It's hard not be a fan of tech stock these days, especially with the meteoric rise of Apple shares (NASDAQ:AAPL) -- which are up 48 percent in a year (despite taking a 12.02 or 2.2% haircut in trading Monday.) I've experimented with a number of iOS stock apps over the years and StockTouch($4.99, App Store) is the most beautiful that I've ever seen. By a long shot.
The screen shot above shows the winners (by percentage gain) based on volume (relative trading activity) over a three month period. Below is a screenshot of one-week Apple chart:
The silky smooth interface is the synthesis of financial information and data visualization and it's a thing of beauty to use. It was built specifically for a touch interface (hence the name) and you zoom from viewing the market as a whole to sectors to individual stocks by pinching and zooming. It was built on a video game engine which makes the UI approachable and easy to master.
It uses real-time market data to create 9,800 dynamic charts which you can customize to view by price or volume, and spontaneously rearrange the layout to sort by market cap, winners, activity and alphabetical. StockTouch uses the familiar red and green color coding scheme market watchers are familiar with to identify winners and losers and numerous views provide more than enough information to keep tabs on the market on a daily basis.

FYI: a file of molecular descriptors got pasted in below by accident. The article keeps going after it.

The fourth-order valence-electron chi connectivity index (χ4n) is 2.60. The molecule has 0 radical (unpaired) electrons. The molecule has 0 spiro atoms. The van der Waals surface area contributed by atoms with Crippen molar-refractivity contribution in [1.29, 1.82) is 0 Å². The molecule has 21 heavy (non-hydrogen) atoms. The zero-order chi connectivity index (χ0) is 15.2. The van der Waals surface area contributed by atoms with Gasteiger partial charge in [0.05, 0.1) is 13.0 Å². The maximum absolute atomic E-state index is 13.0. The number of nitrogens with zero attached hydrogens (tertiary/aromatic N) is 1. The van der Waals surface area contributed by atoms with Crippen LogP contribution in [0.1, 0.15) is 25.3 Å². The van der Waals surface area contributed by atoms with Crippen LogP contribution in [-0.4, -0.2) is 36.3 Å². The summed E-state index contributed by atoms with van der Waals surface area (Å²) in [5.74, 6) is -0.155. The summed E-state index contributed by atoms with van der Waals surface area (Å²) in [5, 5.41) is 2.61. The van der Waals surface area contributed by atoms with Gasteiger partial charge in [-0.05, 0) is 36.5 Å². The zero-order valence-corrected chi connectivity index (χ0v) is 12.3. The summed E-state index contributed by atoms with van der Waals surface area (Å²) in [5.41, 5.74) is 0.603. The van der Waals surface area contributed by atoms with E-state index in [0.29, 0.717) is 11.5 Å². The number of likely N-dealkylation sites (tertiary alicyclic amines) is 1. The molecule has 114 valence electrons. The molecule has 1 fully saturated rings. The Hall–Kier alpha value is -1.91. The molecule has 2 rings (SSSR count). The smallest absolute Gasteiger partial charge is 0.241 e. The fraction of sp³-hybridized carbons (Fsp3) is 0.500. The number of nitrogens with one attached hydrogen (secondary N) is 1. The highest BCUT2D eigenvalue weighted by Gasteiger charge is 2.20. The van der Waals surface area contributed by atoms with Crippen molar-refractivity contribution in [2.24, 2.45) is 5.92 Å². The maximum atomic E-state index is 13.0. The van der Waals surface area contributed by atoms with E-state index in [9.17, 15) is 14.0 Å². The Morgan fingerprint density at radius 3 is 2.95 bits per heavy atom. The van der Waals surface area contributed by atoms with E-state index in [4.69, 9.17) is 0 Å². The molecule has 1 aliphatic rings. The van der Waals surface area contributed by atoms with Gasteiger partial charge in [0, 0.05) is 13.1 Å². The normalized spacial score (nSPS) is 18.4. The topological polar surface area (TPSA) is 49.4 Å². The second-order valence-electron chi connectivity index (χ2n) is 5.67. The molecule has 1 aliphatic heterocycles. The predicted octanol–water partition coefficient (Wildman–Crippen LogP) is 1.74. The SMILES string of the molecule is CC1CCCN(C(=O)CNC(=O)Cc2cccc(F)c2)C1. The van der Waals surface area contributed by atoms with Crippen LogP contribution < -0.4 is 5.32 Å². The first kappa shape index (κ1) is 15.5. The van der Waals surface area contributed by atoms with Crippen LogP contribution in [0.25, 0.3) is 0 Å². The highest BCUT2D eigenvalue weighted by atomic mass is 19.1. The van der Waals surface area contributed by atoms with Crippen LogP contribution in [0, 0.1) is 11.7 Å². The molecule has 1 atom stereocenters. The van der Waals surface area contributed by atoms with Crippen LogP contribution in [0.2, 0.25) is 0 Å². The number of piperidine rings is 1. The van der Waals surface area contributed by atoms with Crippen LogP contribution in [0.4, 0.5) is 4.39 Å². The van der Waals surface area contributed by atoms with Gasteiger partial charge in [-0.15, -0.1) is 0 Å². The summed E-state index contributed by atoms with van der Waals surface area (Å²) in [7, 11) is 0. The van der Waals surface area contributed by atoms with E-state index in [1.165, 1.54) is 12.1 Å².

It's not perfect though. For example when comparing a stock to the S&P I'd like to see the two overlaid on the same chart. Chart colors can be a little extreme, the bright green (on a really big up day) can be a little intense. You can't pinch, drag and touch on an individual chart to see a stock's price at a specific point in time (like you can on Google Finance) and quotes in the market indices option (displayed at the bottom of the screen) frequently overlap.
I'd also like to see expanded fundamentals that are clickable to reveal more information. It would also be nice to be able to view income statements, balance sheets and cash flow statements -- like you can on Yahoo Finance.
Despite my minor nit picks and feature requests it's an amazing app. Plus it's universal so it works on the iPhone and iPad, although it really shines on the iPad's 10-inch screen.
This video shows StockTouch in action:
Jason D. O'Grady developed an affinity for Apple computers after using the original Lisa, and this affinity turned into a bona-fide obsession when he got the original 128 KB Macintosh in 1984.
He started writing one of the first Web sites about Apple (O'Grady's PowerPage) in 1995 and is considered to be one of the fathers of blogging....
Jason D. O'Grady is the creator and editor of O'Grady's PowerPage, which has been publishing mobile technology news since 1995. He maintains an advertising relationship with the following legacy advertisers on the PowerPage: Amazon Associates and Google Adsense. Advertising on the PowerPage is brokered by a third-party agency (BackBeat Media) and he recuses himself from these negotiations.